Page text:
Many Ohio residents may not even be aware that they have controlled substances in their pockets or that they commonly ingest substances that are considered drugs. Prescription drugs, such as opioids, are considered controlled substances, but possessing them is legal if the person has a valid prescription for it.
So what then is prescription drug abuse? It is when someone takes a drug that was not prescribed for them or takes a dosage larger than what was intended. Additionally, it can also be a crime to transport medicines across state borders in containers they were not originally in. Furthermore, it can also take place when the person who prescribes the medicine does not have the proper license to do so. There are also strict limitations on who can refill a prescription and how many times. In Ohio, drugs obtained through prescription fraud can result in serious penalties.
In 2014, the state led the country in opioid overdose deaths, and in 2016, more than 4000 people died. Data demonstrates that overdoses related to prescription drug abuse have decreased, because lawmakers have cracked down on both prescribers and those to whom drugs are being prescribed. For example, fifth degree felony are the charges one would face for prescription fraud and it would lead to driver's license suspension, up to 12 months in prison and a fine of up to $2500. Prior convictions would mean penalties would become more severe.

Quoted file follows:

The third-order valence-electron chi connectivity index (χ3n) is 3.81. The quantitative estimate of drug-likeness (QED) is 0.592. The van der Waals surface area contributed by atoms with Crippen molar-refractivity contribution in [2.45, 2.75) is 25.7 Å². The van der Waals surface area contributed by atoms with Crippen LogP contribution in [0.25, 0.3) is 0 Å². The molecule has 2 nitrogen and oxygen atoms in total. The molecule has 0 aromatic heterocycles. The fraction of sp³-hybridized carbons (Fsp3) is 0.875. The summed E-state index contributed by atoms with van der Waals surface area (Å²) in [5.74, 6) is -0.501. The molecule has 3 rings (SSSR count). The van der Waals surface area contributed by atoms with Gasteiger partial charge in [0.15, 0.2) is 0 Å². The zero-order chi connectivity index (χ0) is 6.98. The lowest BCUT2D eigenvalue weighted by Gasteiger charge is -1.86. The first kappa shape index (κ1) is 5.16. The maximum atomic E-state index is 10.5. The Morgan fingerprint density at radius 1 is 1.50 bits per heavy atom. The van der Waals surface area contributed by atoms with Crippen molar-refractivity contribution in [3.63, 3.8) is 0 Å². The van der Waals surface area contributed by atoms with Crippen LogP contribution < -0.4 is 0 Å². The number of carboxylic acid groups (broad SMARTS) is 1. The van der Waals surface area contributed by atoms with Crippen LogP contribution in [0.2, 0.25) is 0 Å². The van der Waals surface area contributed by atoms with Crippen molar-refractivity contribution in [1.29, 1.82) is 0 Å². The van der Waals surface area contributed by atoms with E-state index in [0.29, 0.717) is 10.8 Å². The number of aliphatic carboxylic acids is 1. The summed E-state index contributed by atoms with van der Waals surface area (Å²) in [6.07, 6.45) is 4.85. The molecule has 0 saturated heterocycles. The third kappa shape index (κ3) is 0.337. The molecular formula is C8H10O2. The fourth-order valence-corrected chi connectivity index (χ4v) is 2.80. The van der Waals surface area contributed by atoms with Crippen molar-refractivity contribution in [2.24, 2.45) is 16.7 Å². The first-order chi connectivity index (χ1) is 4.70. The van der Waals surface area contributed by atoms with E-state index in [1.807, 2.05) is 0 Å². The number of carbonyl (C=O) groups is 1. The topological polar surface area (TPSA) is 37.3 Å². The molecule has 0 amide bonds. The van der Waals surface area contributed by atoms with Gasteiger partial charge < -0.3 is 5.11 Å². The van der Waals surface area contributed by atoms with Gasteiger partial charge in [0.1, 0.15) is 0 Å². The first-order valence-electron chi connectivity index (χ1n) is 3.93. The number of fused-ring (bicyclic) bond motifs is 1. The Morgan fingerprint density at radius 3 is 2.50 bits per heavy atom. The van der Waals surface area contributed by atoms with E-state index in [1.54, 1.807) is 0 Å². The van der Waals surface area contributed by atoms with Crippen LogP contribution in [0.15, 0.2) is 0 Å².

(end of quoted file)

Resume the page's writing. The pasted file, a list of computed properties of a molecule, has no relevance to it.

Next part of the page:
With the state treating drug crimes seriously, there is no reason that those who are facing them should not do the same. There are certain elements the prosecution must prove to charge someone of a crime and an aggressive defense attorney can poke holes in their theory. Additionally, experienced attorneys can also work out deals of alternative sentencing for first time offenders.